Sunday, January 18, 2009

" adventure, art, and peace"--music & social conscience

As we prepare for the most significant presidential inauguration in recent memory, a fact made more resonant by the concurrent celebration of Martin Luther King, Jr Day, I find myself returning to what I call music of conscience--music that connects with historical issues, that raises awareness, that gives voice to the silenced, that remembers, that honors, that refuses to yield to the anesthetizing pull of the tides that would drown those voices. I have been working with our Young Singers Project singers on a challenging program of American Choral music called "How Can I keep from singing?" The title song of the program is a beloved Quaker hymn, and still a favorite in the Peace-church tradition (the protestant churches--Quaker, Amish, Brethren & Mennonite--that have been abolitionist and pacifist for centuries). The program also features settings of canonical American poets like Dickinson, Sandburg, and Frost, by Barber, Glass, and Thompson, respectively. In addition to other hymn settings by Alice Parker and Aaron Copland, the program's final sections are devoted to the spirituals of William Dawson and the music of our pre-eminent African-American composer, Adolphus Hailstork. One of Dolph's most beloved choral works is "A Carol for All Children." Setting an original poem, this "Carol" is a beautiful prayer resembling a lullaby, wishing love, joy, and peace for the children and the world they inhabit. We are also offering one of Hailstork's most gripping a capella works, "Crucifixion." Indebted to the traditions of the Black church, this work is a series of variations on the spiritual "He never said a mumblin' word" --a series that add up to an intense and moving, wholly original composition.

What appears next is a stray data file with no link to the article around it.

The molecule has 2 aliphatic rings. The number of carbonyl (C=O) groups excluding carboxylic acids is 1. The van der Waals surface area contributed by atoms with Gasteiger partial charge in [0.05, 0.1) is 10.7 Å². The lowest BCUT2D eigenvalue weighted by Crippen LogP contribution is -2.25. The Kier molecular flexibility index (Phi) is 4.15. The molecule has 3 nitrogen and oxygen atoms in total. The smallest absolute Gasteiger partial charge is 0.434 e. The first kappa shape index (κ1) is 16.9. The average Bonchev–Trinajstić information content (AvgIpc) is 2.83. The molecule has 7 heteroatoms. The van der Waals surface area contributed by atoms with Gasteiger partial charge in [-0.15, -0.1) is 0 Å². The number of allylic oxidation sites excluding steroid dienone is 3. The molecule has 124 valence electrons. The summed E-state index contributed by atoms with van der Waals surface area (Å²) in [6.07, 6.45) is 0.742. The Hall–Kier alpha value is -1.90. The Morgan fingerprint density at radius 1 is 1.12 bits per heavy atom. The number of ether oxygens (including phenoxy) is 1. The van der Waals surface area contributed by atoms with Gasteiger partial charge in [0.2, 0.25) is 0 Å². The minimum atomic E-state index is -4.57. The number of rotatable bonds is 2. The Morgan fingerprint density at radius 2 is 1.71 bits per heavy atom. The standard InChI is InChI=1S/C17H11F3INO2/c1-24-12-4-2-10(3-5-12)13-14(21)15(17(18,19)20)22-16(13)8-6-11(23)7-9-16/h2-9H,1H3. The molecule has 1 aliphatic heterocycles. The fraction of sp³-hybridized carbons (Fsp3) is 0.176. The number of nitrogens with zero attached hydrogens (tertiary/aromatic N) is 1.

I had the pleasure and honor of hearing my colleague, Carl Haywood, director of choral activities at Norfolk State University, as guest organist at the Martin Luther King, Jr. Sunday service at Christ and St Luke's Episcopal Church in Norfolk. Following "Lift every voice and Sing" Dr Haywood played a rousing set of variations on "We shall overcome." Following church, I listened again to Hailstork's moving elegy to Dr King, "Epitaph," watched the opening Inauguration events at the Lincoln memorial, marveled on the historic circle connecting Lincoln to King to Obama, and began to create a playlist called "Music of Conscience."

Joining the Hailstork elegy and the choral works mentioned above on my (personal, subjecive) playlist are (thus far) about 11 additional hours of challenging, engaging, sometimes difficult, always affecting music written to oppose injustice, oppression, violence and to honor the memory of martyrs like Dr King and those whose names most of us will never know.